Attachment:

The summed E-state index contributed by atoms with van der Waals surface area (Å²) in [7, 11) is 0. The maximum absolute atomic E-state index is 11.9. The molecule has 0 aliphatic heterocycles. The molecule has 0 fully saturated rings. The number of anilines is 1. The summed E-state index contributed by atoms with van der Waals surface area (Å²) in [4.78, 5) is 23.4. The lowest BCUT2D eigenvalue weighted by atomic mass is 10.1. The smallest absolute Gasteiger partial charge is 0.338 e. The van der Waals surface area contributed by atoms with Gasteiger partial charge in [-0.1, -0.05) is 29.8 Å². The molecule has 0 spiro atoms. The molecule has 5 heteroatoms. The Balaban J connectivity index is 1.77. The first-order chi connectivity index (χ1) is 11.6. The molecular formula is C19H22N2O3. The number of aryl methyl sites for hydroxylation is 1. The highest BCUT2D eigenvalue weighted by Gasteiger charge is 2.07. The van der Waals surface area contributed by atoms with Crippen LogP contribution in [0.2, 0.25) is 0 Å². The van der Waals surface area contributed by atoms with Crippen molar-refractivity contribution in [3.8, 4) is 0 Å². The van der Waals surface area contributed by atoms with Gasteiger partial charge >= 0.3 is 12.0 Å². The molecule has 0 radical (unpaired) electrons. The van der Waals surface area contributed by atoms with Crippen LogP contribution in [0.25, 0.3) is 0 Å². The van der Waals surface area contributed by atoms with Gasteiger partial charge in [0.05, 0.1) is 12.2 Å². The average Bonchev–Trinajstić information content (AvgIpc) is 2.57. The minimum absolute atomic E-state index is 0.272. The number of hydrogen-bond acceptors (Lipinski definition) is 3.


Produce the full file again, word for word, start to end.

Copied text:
The summed E-state index contributed by atoms with van der Waals surface area (Å²) in [7, 11) is 0. The maximum absolute atomic E-state index is 11.9. The molecule has 0 aliphatic heterocycles. The molecule has 0 fully saturated rings. The number of anilines is 1. The summed E-state index contributed by atoms with van der Waals surface area (Å²) in [4.78, 5) is 23.4. The lowest BCUT2D eigenvalue weighted by atomic mass is 10.1. The smallest absolute Gasteiger partial charge is 0.338 e. The van der Waals surface area contributed by atoms with Gasteiger partial charge in [-0.1, -0.05) is 29.8 Å². The molecule has 0 spiro atoms. The molecule has 5 heteroatoms. The Balaban J connectivity index is 1.77. The first-order chi connectivity index (χ1) is 11.6. The molecular formula is C19H22N2O3. The number of aryl methyl sites for hydroxylation is 1. The highest BCUT2D eigenvalue weighted by Gasteiger charge is 2.07. The van der Waals surface area contributed by atoms with Crippen LogP contribution in [0.2, 0.25) is 0 Å². The van der Waals surface area contributed by atoms with Crippen molar-refractivity contribution in [3.8, 4) is 0 Å². The van der Waals surface area contributed by atoms with Gasteiger partial charge >= 0.3 is 12.0 Å². The molecule has 0 radical (unpaired) electrons. The van der Waals surface area contributed by atoms with Crippen LogP contribution in [0.25, 0.3) is 0 Å². The van der Waals surface area contributed by atoms with Gasteiger partial charge in [0.05, 0.1) is 12.2 Å². The average Bonchev–Trinajstić information content (AvgIpc) is 2.57. The minimum absolute atomic E-state index is 0.272. The number of hydrogen-bond acceptors (Lipinski definition) is 3.